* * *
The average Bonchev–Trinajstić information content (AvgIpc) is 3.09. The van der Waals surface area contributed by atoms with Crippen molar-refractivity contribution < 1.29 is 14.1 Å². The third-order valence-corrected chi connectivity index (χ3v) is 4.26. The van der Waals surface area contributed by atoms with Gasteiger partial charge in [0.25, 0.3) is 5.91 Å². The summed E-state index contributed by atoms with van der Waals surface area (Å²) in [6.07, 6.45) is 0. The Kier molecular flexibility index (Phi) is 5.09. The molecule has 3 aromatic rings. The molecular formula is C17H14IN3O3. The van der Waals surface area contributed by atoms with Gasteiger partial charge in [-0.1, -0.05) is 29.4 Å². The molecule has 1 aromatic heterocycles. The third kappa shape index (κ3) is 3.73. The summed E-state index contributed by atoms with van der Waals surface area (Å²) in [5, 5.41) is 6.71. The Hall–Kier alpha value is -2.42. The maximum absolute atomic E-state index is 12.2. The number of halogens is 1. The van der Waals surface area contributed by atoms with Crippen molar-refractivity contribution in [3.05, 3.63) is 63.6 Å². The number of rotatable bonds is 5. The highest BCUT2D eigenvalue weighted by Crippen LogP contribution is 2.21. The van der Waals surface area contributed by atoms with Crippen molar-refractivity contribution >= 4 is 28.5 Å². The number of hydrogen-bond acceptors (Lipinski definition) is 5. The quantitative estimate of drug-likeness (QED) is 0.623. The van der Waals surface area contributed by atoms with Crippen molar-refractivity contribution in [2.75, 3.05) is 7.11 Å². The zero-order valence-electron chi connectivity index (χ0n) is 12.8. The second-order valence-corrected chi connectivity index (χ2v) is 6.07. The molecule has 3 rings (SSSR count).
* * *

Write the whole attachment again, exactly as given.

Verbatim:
The average Bonchev–Trinajstić information content (AvgIpc) is 3.09. The van der Waals surface area contributed by atoms with Crippen molar-refractivity contribution < 1.29 is 14.1 Å². The third-order valence-corrected chi connectivity index (χ3v) is 4.26. The van der Waals surface area contributed by atoms with Gasteiger partial charge in [0.25, 0.3) is 5.91 Å². The summed E-state index contributed by atoms with van der Waals surface area (Å²) in [6.07, 6.45) is 0. The Kier molecular flexibility index (Phi) is 5.09. The molecule has 3 aromatic rings. The molecular formula is C17H14IN3O3. The van der Waals surface area contributed by atoms with Gasteiger partial charge in [-0.1, -0.05) is 29.4 Å². The molecule has 1 aromatic heterocycles. The third kappa shape index (κ3) is 3.73. The summed E-state index contributed by atoms with van der Waals surface area (Å²) in [5, 5.41) is 6.71. The Hall–Kier alpha value is -2.42. The maximum absolute atomic E-state index is 12.2. The number of halogens is 1. The van der Waals surface area contributed by atoms with Crippen molar-refractivity contribution in [3.05, 3.63) is 63.6 Å². The number of rotatable bonds is 5. The highest BCUT2D eigenvalue weighted by Crippen LogP contribution is 2.21. The van der Waals surface area contributed by atoms with Crippen molar-refractivity contribution >= 4 is 28.5 Å². The number of hydrogen-bond acceptors (Lipinski definition) is 5. The quantitative estimate of drug-likeness (QED) is 0.623. The van der Waals surface area contributed by atoms with Crippen molar-refractivity contribution in [2.75, 3.05) is 7.11 Å². The zero-order valence-electron chi connectivity index (χ0n) is 12.8. The second-order valence-corrected chi connectivity index (χ2v) is 6.07. The molecule has 3 rings (SSSR count).